Yell windfarm ‘two years from generating power’
A community-owned windfarm in Yell is just two years from generating green energy now the isle has been promised a grid connection.
The offer by Scottish and Southern Energy paves the way for the Yell Development Council to build five 900 killowatt turbines at a site between Basta Voe and Gloup.
Once the turbines are paid for the body will sell up to £1.3 million-worth of electricity per annum to the National Grid through SSE’s NINES “smart grid” project, it was claimed today.
The move will give the isle a 4.5 megawatt windfarm similar in size to the development at Burradale, but with a marginally bigger output.
Also planned for development this year is the world’s first community tidal-generator.
Chairman of the development body, Robert Henderson, said the task now would be to procure £6 million from lenders to start laying the road into the site.
“The connection we were offered from Scottish and Southern allows us to connect on to the National Grid in May 2015. We basically have a two-year period to get our finances in place and the project complete.”
He added there was no end to the possibilities for Yell once community projects which could benefit from the money generated are examined.
“We’re all delighted. It is something that has been a major development in this project.”
The news emerged after SSE chairman Ian Marchant gave a talk at the Shetland Museum on a visit ahead of his stepping down from the organisation.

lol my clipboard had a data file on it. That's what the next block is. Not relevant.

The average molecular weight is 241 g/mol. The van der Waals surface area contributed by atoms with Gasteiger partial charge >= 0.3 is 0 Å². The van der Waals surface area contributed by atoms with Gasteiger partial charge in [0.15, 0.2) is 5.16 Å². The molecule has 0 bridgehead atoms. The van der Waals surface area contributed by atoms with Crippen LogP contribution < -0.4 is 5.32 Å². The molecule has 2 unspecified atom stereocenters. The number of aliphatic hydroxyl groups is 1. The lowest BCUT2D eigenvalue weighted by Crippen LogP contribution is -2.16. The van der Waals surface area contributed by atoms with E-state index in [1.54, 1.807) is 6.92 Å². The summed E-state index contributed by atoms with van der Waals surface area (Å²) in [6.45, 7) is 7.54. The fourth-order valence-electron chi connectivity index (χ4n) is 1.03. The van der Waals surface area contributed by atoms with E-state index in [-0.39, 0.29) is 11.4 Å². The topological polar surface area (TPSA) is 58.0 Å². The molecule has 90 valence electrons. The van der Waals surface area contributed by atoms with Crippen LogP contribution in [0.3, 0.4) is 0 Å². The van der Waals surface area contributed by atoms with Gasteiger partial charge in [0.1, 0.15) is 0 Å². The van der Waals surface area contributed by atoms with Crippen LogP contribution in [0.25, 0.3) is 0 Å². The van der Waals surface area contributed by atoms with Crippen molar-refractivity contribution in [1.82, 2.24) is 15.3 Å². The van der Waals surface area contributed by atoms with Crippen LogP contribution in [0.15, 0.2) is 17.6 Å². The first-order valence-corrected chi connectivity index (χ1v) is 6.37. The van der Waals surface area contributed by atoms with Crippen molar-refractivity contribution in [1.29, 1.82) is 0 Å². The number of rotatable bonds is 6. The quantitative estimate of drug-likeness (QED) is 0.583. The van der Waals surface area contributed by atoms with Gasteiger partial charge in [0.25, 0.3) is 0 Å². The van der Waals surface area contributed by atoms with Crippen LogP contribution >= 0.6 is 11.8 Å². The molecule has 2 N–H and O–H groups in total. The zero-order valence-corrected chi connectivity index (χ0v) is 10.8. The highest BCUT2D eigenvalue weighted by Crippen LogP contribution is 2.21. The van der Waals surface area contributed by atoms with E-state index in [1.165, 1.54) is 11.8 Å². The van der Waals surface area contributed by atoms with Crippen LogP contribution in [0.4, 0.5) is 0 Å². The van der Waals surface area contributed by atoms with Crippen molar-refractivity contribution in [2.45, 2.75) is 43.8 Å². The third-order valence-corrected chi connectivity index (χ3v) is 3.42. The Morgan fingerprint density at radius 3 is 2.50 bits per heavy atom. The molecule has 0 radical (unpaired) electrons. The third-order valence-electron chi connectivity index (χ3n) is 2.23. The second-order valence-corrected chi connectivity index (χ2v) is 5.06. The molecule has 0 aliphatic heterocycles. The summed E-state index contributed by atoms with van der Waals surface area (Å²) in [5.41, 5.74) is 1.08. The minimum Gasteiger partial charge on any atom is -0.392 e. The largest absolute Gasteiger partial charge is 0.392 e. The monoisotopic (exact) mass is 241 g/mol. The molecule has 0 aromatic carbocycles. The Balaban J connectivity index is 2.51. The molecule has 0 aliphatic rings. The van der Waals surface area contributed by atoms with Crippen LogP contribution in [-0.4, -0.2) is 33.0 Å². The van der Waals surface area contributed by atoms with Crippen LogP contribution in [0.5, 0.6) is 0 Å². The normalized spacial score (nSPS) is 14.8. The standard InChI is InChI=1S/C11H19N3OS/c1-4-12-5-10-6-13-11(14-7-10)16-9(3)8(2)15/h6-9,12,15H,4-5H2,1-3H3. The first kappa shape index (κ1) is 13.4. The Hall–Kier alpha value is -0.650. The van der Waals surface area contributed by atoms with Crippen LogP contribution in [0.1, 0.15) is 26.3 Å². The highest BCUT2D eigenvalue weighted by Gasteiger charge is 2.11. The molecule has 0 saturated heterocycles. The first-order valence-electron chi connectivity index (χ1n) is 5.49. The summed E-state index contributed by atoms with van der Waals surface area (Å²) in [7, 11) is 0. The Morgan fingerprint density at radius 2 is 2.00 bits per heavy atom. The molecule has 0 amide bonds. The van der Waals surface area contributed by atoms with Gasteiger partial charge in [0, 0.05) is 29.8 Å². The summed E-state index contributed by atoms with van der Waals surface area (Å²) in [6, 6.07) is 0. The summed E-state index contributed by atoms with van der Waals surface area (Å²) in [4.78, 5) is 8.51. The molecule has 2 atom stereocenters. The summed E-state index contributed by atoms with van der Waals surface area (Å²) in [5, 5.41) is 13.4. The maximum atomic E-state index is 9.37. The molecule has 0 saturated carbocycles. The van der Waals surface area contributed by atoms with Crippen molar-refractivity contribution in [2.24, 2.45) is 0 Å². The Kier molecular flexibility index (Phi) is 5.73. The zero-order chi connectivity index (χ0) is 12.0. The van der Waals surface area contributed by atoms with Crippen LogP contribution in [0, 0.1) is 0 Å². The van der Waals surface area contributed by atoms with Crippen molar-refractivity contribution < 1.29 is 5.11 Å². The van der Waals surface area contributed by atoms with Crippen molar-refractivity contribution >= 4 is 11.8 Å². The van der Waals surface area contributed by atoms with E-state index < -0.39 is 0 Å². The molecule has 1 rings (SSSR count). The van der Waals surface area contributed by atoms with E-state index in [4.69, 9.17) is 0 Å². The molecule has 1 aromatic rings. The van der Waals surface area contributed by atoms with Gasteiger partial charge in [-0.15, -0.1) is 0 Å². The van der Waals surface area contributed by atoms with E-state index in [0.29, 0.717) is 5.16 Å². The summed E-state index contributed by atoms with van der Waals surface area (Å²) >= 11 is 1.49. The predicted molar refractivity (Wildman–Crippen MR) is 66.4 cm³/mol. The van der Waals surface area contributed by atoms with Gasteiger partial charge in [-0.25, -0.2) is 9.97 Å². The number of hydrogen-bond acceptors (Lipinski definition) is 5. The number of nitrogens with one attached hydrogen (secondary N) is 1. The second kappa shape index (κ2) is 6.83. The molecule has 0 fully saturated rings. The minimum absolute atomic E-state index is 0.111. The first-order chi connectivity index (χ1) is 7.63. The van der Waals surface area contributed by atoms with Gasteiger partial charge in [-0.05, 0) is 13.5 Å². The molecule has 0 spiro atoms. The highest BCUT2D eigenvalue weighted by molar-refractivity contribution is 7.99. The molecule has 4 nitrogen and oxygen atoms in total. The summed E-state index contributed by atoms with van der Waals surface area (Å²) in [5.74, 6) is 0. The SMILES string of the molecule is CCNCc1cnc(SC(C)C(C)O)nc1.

Mr Marchant spoke of his affection for Shetland and said that, during his 10 years as chief executive of SSE, he had visited the isles probably more times than all other Scottish islands put together.
Mr Marchmont added Shetland was well poised to become a key player in renewables.
He said the planned interconnector would enable Shetland to aspire to “zero-carbon” heating and transport. The new power station would also be green and efficient, he said, which would only rely on fossil fuels when the cable link is down.
He also highlighted statistics concerning the generation of electricity in Shetland, past and present. When the original Hydro Board took over in Shetland in 1949, he said there were 1,953 connected customers. Now there are nearly 11,000.
The capacity of the power station at that time was just 2.3 megawatts, which, he said, is less than the output of a single, large turbine.
Power usage increased five-fold between 1971 and 1981, he added.
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